[JURIST] Florida Governor Rick Scott [official website] on Friday signed into law House Bill 89 of 2014 [House Bill history], legalizing the threat of force [text, PDF] in circumstances where actual force would be permitted as self-defense. The bill is commonly known as the "warning shot law" and was raised in response to the 2012 conviction of Marissa Alexander [AP Report]. Alexander fired a warning shot into a wall when threatened by her husband; no one was injured. Despite her self-defense claims, the court was bound by the minimum sentence of 20 years in jail for assault with a deadly weapon. Public outrage ensued in light of media coverage surrounding the controversial "stand your ground" law [JURIST news archive] and the acquittal of George Zimmerman [JURIST forum] in the Trayvon Martin case [JURIST op-ed] and conviction of Alexander despite allegations of domestic abuse.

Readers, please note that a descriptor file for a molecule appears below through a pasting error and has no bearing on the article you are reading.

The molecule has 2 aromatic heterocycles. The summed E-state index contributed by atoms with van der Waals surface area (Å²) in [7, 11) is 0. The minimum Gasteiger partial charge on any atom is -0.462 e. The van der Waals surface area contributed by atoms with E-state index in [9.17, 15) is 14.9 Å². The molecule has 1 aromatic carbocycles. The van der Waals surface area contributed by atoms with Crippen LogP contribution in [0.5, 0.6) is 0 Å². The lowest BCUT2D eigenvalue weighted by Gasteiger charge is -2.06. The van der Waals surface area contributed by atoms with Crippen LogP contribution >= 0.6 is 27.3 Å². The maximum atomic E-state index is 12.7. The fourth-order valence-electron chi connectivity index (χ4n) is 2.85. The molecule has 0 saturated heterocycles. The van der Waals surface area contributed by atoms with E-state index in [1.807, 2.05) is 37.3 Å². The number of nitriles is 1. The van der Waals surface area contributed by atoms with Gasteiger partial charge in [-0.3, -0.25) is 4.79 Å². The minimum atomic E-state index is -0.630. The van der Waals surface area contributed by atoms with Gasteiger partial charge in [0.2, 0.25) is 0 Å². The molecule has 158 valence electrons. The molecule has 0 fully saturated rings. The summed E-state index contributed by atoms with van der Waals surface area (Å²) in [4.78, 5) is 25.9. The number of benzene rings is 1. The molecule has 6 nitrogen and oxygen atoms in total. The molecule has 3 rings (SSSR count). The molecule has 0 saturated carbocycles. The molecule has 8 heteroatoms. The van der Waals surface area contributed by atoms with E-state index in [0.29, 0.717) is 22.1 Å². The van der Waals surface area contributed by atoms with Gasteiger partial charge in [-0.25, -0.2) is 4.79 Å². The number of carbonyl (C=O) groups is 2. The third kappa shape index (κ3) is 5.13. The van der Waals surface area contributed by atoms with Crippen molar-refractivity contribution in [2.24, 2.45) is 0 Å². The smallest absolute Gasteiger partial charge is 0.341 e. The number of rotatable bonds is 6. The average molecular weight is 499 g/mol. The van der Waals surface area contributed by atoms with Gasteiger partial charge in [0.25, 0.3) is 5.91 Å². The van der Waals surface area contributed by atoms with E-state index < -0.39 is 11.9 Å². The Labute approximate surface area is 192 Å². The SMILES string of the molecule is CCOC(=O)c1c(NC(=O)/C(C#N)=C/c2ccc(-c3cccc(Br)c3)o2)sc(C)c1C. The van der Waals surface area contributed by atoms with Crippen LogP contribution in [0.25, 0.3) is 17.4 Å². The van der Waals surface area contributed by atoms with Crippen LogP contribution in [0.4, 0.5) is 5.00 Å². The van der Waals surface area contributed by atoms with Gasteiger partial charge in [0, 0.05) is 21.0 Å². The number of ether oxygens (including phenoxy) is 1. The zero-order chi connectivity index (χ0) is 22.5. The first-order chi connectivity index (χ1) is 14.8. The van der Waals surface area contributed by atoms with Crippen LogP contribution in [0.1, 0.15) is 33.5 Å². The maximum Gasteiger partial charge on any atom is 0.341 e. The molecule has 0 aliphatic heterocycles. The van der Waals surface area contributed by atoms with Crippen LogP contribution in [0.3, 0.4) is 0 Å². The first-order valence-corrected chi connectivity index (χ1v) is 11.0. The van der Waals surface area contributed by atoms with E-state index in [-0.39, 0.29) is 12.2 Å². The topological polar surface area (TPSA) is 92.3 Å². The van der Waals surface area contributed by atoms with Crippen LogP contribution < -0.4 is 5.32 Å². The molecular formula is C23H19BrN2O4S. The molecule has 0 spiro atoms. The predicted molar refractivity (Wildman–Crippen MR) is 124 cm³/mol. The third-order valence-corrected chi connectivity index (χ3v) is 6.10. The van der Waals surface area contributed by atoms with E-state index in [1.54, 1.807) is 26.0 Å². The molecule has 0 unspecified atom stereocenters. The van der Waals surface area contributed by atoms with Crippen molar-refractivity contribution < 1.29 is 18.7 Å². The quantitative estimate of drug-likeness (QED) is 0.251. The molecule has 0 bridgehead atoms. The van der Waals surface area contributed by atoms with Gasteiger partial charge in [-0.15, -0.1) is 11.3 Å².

This is the latest development of state investigations into "stand your ground" laws. In June 2012 Florida created a commission to review such self-defense laws [JURIST report], and HP 89 is intended to fill statutory gaps that create injustice for people like Alexander. More than half of the states in the US have enacted a variation of the stand your ground law. The law does not require someone who reasonably believes themselves to be threatened or in immediate danger to retreat but rather allows the use of deadly force. The law has been criticized for its vagueness and potential for bias-based use against minorities. For example, Rev. Markel Hutchins, a civil rights activist, filed suit [JURIST report] in the US District Court for the Northern District of Georgia [official website] challenging the state's "No Duty to Retreat" law [text, PDF] because it is too vague and can lead to misuse of killing minority members. Hutchins also declared that his challenge derived from the recent killing of Martin. Georgia enacted its "No Duty to Retreat" law in 2006 while Florida enacted [JURIST reports] its "stand your ground" law in 2005.